Happy place! (Thinkstock)
What is a happy place? We all have one. If we’re lucky, we even have a few.
Places that make us feel warm and fuzzy inside. Where the alarms and deadlines and bills and meetings and “Mommmmmmmyyyy” all melt away. Where we can sit and just be content and in the moment. Where we look around and go, ‘Wow, this is lovely.’
This is a #HappyPlace for @sourpower777 (Instagram)
It’s your #HappyPlace. And if you’re at all connected via social media, you’ve likely Tweeted about it or given it a cool Instagram filter. At last count, I found 585,434 “happy place hashtags”: the edge of a yoga mat. The milk foam design on a latte. The interwoven grooves of a hammock. A palm tree in Mallorca…Mexico…Santorini…[Enter your favorite destination here].
But aside from the aforementioned characteristics that may describe each of these happy places — and the Urban Dictionary’s definition of it being a place that’s “insulated from the sh*theads that make up just about everywhere we encounter” — what, exactly, qualifies? Is it the rocky cliffs in the Algarve, Portugal overlooking the aqua sea that you visited once on holiday? Or, is it the park around the corner from your apartment that you frequent to read the Sunday paper on a regular basis?
Fire Island, N.Y. (Dan DeChiaro/Thinkstock)
Or is it — should it — be whatever you want it to be? I for one, consider a true happy place to be a place you’ve visited before; a place you go to often; a place that when you close your eyes you smile because you knew it was going to make you happy before you even got there. I have three: Robert F. Wagner Jr. Park at the tip of Manhattan overlooking Lady Liberty, Jefferson Market Garden in the West Village near my apartment, and Fire Island where I summered as a child and sold seashells by the seashore.
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Oddly enough, for someone who loves to travel so much, who loves getting lost in the maze of a foreign city’s metro and attempting to speak its native language, each of these places have one thing in common: They’re close to home and offer a sense of familiarity. Could this be the true definition of a Happy Place?
“Nothing can replace returning to a place you went to as a child. It has special significance, always,” says happiness guru, Gretchen Rubin, author of the best-selling books The Happiness Project and Happier At Home, and a forthcoming tome about habits.
“It’s a touchstone.” Happiness expert Dr. Christine Carter, author of Raising Happiness agrees, but offers a more scientific explanation: “Our shaken up nervous system finds comfort in the predictable,” she says. “It doesn’t have to literally be familiar; just feel familiar. Like the Four Seasons can be your Happy Place anywhere in the world because there’s enough that’s predictable for you. Or Kimpton, which I love, because it’s predictably quirky.”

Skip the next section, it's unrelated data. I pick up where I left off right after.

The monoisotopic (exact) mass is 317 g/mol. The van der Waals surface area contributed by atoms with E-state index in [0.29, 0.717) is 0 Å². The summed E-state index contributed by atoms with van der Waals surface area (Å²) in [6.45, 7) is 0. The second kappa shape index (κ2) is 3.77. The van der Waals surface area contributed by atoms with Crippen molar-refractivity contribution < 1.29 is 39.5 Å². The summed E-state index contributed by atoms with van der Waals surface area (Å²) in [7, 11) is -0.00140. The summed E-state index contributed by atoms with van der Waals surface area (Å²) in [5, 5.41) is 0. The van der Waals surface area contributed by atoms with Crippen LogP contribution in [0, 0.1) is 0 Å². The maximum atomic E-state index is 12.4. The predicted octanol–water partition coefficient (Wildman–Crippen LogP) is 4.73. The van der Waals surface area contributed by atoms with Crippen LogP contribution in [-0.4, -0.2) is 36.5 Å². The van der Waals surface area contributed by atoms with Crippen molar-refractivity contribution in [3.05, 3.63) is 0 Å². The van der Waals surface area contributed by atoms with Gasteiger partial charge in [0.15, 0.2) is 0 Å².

You bring your sunshine. (Thinkstock)
On the other hand, though, Rubin adds that some people have a fear of the return so freedom from association would make them happy, which is why she believes a true happy place is only as happy as the person in it. “Author Harlan Cobin once said to me, ‘You bring your own weather to the picnic.’ It’s true. You can’t go to a happy place. You have to bring the happiness there. The hammock alone won’t make yo happy. It’s only as happy or calm or as loving as [you are] when [you are in] it. It’s also what you associate with it,” she says.
Okay, so maybe laying in a hammock reminds you of the time you did so and touched elbows with your first summer crush. But there’s got to be something more to it; something more tangible. “The thing about the happy place,” says Carter, “is that [when you’re there] it’s a moment of mindfulness and being really present, and the best way to access the present is through the five senses.”
Enter the coffee mugs and beach scenes. “Looking at the ocean or listening to the waves or taking a sip of that delicious coffee while holding it in your hand because it’s warm,” says Carter, are all justifiable explanations for deeming a place a happy one.
There are other, more scientific factors to explain a happy place, too, she says: “Sunshine can create positive emotions and being near water or anything green helps reset our attentional system to create pleasant feelings.
Disney World (Barry Lewis/Flickr)
So what about the so-called “happiest place on earth” — Disney? For Julie Mahan, a 32-year-old from Fair Lawn, New Jersey, Disney World is her happy place. She and her husband have been to Disney World a combined total of 32 times in both of their lifetimes and claim it’s their ultimate Happy Place.“There is just something about being in a place that not only allows, but indeed does demand you unleash your inner child,” she says. “There is nothing like walking down Main Street in Magic Kingdom during the Very Merry Christmas Party, listening to holiday music pumping through the park, holding a cup of hot chocolate while eating a fresh baked cookie given to you by a cast member with a smile, as ‘snow’ falls from the sky—in Florida.”
Hmm. Familiarity? Reminiscence? Check and Check. And she did mention use of all five senses right there. But according to Carter, “We feel best when we have lots of low-level, pleasant emotions.” Not exactly what you feel at Disney. “Happiness comes more in the form of contentment and peace and a sense of freedom from manic, extreme joy. It can be described as bliss. It’s a state of meditation and there’s no adrenaline involved.”
At the end of the day, one person’s happy place is another’s person’s miserable place. But it’s doubtful #MiserablePlace will be trending anytime soon. After all, we are lucky to live in a world without a “dislike button.”
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